Photo courtesy industrycity.com
Jul 8, 2021
Brooklyn Chamber of Commerce to move to Industry City after 100 years downtown
The announcement comes less than a year after a chamber-backed proposal to expand Industry City was declared dead on arrival
The Brooklyn Chamber of Commerce is relocating its headquarters to a 10,200 foot space in Industry City—less than a year after a redevelopment plan to expand Industry City, which the chamber supported, was axed by activists and local politicians.
This new headquarters will provide the Brooklyn Chamber of Commerce with 30 percent more space than their current downtown headquarters at 335 Adams Street, where they’ve been based for more than a century. The chamber represents 62,000 businesses that employ over half of Brooklyn’s workforce and will now have more space to help these businesses recover from the effects of the pandemic.
Rents at the 16-building, 6 million square foot Industry City complex range between $15 and $40 per square foot.
“Industry City is truly an economic engine for Brooklyn, and its diverse tenant mix of manufacturing, retail, hospitality, tech, fashion, design, and [minority and women-owned business enterprises] reflects our business community,” Randy Peers, President of the Brooklyn Chamber of Commerce, said in a statement. “Plus, its vibrant, amenity-rich environment is strategic for attracting top minds and talent to the organization.”
The campus is home to 550 businesses that employ 8,500 New Yorkers. More than 80 percent of Industry City’s current tenants are micro-businesses that have fewer than 10 employees.
This move comes not long after developers were pressured into abandoning their bid to build an additional 1.4 million square feet of new commercial and industrial spaces over the next 12 years at the Industry City periphery—from 32nd to 41st Streets between Second and Third Avenues. The deal, which was scuppered last fall and had been supported by the Brooklyn Chamber, was effectively killed by local activists from Protect Sunset Park, the environmental-justice group UPROSE, and local city councilman Carlos Menchaca.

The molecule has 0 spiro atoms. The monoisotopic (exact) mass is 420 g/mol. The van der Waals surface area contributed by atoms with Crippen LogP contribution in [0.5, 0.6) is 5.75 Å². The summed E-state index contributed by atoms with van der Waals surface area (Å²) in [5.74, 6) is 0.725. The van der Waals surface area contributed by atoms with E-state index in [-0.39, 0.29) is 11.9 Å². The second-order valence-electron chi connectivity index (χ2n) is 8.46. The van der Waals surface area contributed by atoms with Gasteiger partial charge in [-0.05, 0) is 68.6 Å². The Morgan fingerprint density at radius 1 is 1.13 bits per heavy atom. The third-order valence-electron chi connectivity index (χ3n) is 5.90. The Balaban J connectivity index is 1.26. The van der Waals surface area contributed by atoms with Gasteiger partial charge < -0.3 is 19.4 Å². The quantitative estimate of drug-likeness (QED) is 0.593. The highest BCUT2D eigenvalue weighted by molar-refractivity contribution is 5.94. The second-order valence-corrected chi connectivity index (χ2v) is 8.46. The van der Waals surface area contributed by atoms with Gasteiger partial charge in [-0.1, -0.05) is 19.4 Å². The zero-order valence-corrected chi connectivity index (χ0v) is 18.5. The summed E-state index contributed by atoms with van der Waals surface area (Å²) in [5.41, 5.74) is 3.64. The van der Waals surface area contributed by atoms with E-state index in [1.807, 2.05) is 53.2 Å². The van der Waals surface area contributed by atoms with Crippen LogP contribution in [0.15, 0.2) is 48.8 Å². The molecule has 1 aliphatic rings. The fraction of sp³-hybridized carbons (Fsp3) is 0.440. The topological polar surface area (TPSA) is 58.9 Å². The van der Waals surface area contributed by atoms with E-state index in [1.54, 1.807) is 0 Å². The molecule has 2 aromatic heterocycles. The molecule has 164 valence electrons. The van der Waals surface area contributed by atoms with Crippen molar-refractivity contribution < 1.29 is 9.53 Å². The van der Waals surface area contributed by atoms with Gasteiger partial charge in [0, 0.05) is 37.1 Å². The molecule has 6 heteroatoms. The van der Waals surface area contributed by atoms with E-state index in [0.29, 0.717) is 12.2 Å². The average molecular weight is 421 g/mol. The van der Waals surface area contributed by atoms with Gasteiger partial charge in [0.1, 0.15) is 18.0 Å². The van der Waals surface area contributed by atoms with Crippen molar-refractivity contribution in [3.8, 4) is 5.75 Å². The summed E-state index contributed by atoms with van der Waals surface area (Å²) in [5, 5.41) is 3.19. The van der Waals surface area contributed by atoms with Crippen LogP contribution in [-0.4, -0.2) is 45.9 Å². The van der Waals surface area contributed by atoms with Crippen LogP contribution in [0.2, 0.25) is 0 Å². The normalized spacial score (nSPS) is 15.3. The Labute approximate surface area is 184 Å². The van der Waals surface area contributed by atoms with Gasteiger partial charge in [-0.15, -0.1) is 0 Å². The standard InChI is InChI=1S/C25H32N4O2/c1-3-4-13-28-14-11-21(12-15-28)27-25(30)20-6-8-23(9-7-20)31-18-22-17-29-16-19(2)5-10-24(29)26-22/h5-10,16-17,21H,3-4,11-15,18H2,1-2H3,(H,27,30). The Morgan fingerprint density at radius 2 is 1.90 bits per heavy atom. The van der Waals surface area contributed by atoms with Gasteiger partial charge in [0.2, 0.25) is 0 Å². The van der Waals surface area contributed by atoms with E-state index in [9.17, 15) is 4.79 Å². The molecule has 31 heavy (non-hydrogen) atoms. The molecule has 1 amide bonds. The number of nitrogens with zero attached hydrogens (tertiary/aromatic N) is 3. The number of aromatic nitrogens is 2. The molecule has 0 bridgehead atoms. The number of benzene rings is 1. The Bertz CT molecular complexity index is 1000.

At the time, Menchaca argued that the deal would “make it harder for working people to live in Sunset Park.” Developers Jamestown & Local Charleston Developers had wanted to add more hotels, academic buildings, and commercial space that, they argued, would have created thousands of more jobs.
Along with this new move, the chamber announced an expansion of its “Good Help” small business staffing service that will provide recruitment and growth planning support to local small businesses. The Brooklyn Chamber will also host their annual Meeting and Trade Show at Industry City.
“Having the Brooklyn Chamber as an anchor tenant at Industry City is a big deal and testament to our extraordinary growth as a small business mecca and hub for Brooklyn’s Innovation Economy,” said Andrew Kimball, CEO of the Brooklyn Chamber of Commerce. He continued, “The Chamber has always been a workforce development and small business services partner to Industry City and now, with their services on-site, the Chamber will be an even greater asset to our tenants helping countless small businesses thrive in their markets and reach new heights.”
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